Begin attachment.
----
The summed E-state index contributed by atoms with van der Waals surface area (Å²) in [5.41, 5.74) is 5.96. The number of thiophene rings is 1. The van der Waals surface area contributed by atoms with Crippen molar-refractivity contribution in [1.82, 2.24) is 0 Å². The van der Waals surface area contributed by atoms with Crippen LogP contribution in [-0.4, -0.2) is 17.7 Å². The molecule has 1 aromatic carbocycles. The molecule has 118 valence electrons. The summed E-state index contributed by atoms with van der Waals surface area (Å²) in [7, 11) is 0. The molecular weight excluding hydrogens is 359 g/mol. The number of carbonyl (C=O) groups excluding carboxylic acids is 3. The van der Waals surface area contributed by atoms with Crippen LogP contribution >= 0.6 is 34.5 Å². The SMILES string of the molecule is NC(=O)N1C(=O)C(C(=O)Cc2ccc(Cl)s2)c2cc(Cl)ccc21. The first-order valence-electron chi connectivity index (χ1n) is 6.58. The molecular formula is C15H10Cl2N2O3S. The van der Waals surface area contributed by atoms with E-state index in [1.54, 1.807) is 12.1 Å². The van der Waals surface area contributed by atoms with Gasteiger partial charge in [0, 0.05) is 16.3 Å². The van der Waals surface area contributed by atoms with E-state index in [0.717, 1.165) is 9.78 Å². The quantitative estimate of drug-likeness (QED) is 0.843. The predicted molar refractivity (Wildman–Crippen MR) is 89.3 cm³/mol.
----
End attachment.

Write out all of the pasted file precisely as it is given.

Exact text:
The summed E-state index contributed by atoms with van der Waals surface area (Å²) in [5.41, 5.74) is 5.96. The number of thiophene rings is 1. The van der Waals surface area contributed by atoms with Crippen molar-refractivity contribution in [1.82, 2.24) is 0 Å². The van der Waals surface area contributed by atoms with Crippen LogP contribution in [-0.4, -0.2) is 17.7 Å². The molecule has 1 aromatic carbocycles. The molecule has 118 valence electrons. The summed E-state index contributed by atoms with van der Waals surface area (Å²) in [7, 11) is 0. The molecular weight excluding hydrogens is 359 g/mol. The number of carbonyl (C=O) groups excluding carboxylic acids is 3. The van der Waals surface area contributed by atoms with Crippen LogP contribution >= 0.6 is 34.5 Å². The SMILES string of the molecule is NC(=O)N1C(=O)C(C(=O)Cc2ccc(Cl)s2)c2cc(Cl)ccc21. The first-order valence-electron chi connectivity index (χ1n) is 6.58. The molecular formula is C15H10Cl2N2O3S. The van der Waals surface area contributed by atoms with E-state index in [1.54, 1.807) is 12.1 Å². The van der Waals surface area contributed by atoms with Gasteiger partial charge in [0, 0.05) is 16.3 Å². The van der Waals surface area contributed by atoms with E-state index in [0.717, 1.165) is 9.78 Å². The quantitative estimate of drug-likeness (QED) is 0.843. The predicted molar refractivity (Wildman–Crippen MR) is 89.3 cm³/mol.